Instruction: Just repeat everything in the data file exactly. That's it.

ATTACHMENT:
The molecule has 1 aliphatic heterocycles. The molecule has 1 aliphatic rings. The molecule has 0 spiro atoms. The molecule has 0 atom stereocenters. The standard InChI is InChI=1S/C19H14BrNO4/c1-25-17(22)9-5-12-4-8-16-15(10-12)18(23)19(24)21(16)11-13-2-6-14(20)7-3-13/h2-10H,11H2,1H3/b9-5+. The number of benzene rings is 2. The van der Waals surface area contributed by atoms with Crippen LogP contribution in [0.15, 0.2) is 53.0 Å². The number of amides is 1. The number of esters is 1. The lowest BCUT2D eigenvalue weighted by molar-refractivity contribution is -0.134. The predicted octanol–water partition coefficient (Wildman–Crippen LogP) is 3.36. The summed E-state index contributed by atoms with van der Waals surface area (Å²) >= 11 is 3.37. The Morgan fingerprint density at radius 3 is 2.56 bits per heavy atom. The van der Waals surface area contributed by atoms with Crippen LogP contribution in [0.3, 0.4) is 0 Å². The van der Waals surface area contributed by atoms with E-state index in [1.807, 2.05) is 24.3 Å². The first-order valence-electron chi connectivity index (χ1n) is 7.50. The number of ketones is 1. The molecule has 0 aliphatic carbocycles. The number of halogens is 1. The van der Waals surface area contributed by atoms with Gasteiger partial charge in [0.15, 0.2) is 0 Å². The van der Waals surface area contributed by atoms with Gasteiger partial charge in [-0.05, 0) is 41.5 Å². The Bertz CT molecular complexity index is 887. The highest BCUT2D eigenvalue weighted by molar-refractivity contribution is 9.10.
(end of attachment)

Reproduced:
The molecule has 1 aliphatic heterocycles. The molecule has 1 aliphatic rings. The molecule has 0 spiro atoms. The molecule has 0 atom stereocenters. The standard InChI is InChI=1S/C19H14BrNO4/c1-25-17(22)9-5-12-4-8-16-15(10-12)18(23)19(24)21(16)11-13-2-6-14(20)7-3-13/h2-10H,11H2,1H3/b9-5+. The number of benzene rings is 2. The van der Waals surface area contributed by atoms with Crippen LogP contribution in [0.15, 0.2) is 53.0 Å². The number of amides is 1. The number of esters is 1. The lowest BCUT2D eigenvalue weighted by molar-refractivity contribution is -0.134. The predicted octanol–water partition coefficient (Wildman–Crippen LogP) is 3.36. The summed E-state index contributed by atoms with van der Waals surface area (Å²) >= 11 is 3.37. The Morgan fingerprint density at radius 3 is 2.56 bits per heavy atom. The van der Waals surface area contributed by atoms with Crippen LogP contribution in [0.3, 0.4) is 0 Å². The van der Waals surface area contributed by atoms with E-state index in [1.807, 2.05) is 24.3 Å². The first-order valence-electron chi connectivity index (χ1n) is 7.50. The number of ketones is 1. The molecule has 0 aliphatic carbocycles. The number of halogens is 1. The van der Waals surface area contributed by atoms with Gasteiger partial charge in [0.15, 0.2) is 0 Å². The van der Waals surface area contributed by atoms with Gasteiger partial charge in [-0.05, 0) is 41.5 Å². The Bertz CT molecular complexity index is 887. The highest BCUT2D eigenvalue weighted by molar-refractivity contribution is 9.10.